Calgary gets injunction against UberX: Toronto must apply for the same


Calgary Mayor Naheed Nenshi is very clear on stating that UberX is uninsured and illegal.

November 21, 2015 (Toronto) -- Calgary is enforcing the law against Uber, and Toronto should be doing the same, says the Toronto Taxi Alliance (TTA).

“Congratulations to Mayor Naheed Nenshi and the City of Calgary for demonstrating true political will when dealing with a renegade business which flagrantly disobeys the law,” says Sam Moini, spokesperson for the TTA. “We commend Calgary for taking a stand for the rule of law in Canada.

“Calgary is protecting its citizens. The injunction is designed to ensure that the public is not put at risk.  Why is Toronto Mayor Tory continuing to play Russian roulette with Torontonians’ lives by allowing illegal and uninsured cars to roam the street with impunity?”

With thousands of uninsured and untrained UberX drivers operating on our streets it is only a matter of time before a serious accident will result in insurance mayhem, Moini notes: “Until UberX comes into regulatory compliance, they should be barred from operating in our city. Toronto has made the necessary changes to bring its bylaws into compliance with the judge’s ruling. Now, before the bad weather sets in and the risks go up, we need to get these unregulated, non-inspected and uninsured cars off the road.”

Calgary reported in a press release on November 20th that the Court of Queen's Bench of Alberta has issued a temporary injunction against drivers offering rides for a fee using the Uber app.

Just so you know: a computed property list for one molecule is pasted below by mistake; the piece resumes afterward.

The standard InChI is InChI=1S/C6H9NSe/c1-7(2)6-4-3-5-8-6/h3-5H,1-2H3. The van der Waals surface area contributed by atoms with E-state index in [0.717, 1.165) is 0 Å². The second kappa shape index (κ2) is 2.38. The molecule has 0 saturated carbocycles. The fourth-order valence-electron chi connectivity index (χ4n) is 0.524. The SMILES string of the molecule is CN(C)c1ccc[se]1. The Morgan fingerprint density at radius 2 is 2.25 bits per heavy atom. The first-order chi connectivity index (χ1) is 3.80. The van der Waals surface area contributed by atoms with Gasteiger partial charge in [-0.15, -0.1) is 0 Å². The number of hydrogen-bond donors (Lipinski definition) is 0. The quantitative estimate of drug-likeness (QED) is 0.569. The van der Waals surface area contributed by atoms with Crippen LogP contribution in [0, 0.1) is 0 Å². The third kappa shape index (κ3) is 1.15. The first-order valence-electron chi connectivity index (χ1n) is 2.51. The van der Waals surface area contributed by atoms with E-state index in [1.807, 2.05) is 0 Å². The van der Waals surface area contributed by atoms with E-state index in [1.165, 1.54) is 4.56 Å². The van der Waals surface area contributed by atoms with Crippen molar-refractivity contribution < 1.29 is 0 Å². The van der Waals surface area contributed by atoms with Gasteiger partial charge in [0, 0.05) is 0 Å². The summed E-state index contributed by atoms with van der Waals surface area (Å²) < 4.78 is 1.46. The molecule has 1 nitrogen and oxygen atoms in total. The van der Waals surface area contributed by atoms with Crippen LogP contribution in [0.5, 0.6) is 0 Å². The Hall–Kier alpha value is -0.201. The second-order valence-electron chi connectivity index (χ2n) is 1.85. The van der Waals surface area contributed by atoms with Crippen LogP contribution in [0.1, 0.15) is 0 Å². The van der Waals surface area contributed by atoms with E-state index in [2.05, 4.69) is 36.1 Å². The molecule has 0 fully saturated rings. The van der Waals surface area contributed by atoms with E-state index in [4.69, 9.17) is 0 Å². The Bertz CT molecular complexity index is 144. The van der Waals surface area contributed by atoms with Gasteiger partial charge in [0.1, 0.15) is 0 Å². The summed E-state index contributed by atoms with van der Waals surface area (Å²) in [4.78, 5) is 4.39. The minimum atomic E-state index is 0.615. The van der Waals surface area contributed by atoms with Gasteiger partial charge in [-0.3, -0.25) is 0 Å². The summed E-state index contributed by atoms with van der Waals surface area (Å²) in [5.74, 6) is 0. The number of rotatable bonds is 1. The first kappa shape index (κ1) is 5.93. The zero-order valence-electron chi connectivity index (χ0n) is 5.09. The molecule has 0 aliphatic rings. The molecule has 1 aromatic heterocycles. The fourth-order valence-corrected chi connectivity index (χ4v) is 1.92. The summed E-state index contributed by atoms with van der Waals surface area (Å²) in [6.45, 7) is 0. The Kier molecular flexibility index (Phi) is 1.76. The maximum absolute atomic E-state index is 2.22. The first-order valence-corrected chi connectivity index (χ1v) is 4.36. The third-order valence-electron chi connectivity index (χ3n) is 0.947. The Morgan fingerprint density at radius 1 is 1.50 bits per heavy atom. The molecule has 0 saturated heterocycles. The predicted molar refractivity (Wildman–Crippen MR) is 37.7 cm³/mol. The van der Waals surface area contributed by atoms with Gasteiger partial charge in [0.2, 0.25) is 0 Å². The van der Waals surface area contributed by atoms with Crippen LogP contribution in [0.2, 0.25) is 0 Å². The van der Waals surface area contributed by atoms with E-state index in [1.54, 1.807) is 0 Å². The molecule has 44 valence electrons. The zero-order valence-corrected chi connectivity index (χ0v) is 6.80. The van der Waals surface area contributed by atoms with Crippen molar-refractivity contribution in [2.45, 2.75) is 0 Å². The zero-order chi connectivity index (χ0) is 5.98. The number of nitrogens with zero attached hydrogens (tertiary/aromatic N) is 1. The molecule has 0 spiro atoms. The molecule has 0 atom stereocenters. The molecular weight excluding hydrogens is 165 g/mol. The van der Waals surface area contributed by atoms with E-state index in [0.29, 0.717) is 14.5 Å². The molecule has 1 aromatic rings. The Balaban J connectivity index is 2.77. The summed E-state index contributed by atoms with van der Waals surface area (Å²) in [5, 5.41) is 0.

Justice G. H. Poelman issued the injunction to run until a full hearing December 17. At that time, Calgary will argue the injunction should be permanent to stop drivers from offering or providing rides for a fee using a vehicle hired through the Uber app until safety, insurance and regulatory requirements are met.

“Toronto’s Licensing and Standards Division did the right thing when it applied for an injunction last year; however, Justice Dunphy had to reject the injunction because Toronto’s definition of ‘taxi’ was outdated, referring only to telephones and not apps. Toronto rectified this problem on September 30th, and should have acted immediately to file another injunction application,” Moini says.

“In Toronto, while hundreds of cars are being towed for parking illegally, not one single UberX vehicle has been towed for operating without insurance. Which offense does Toronto consider more serious: a parking infraction, or driving without insurance?”

On Twitter, Calgary Mayor Naheed Nenshi was very blunt in his assessments of Uber’s willingness to break the law, as well as its lack of insurance – two situations with exact parallels in Ontario:

Naheed NenshiVerified account‏@nenshi @robcook64 the insurance regulator, the insurance companies themselves, and now a judge disagree they have proper insurance.Bottom of Form

Naheed Nenshi ‏@nenshi  13h13 hours ago@robcook64 even Uber themselves have agreed they need to sort out their insurance. They chose to illegally launch anyway.

Naheed Nenshi ‏@nenshi  13h13 hours ago @robcook64 maybe. Maybe even likely. But they have to operate under the law and they have to have proper insurance.

Naheed Nenshi ‏@nenshi  13h13 hours ago @robcook64 and not one of those has proper insurance! Today, a judge agreed.

“The TTA encourages Toronto to return to Ontario court with a new injunction request, in light of the September 30 Council decision. It’s November 21st; why is Toronto waiting to take action against this illegal, uninsured operation?” Moini points out.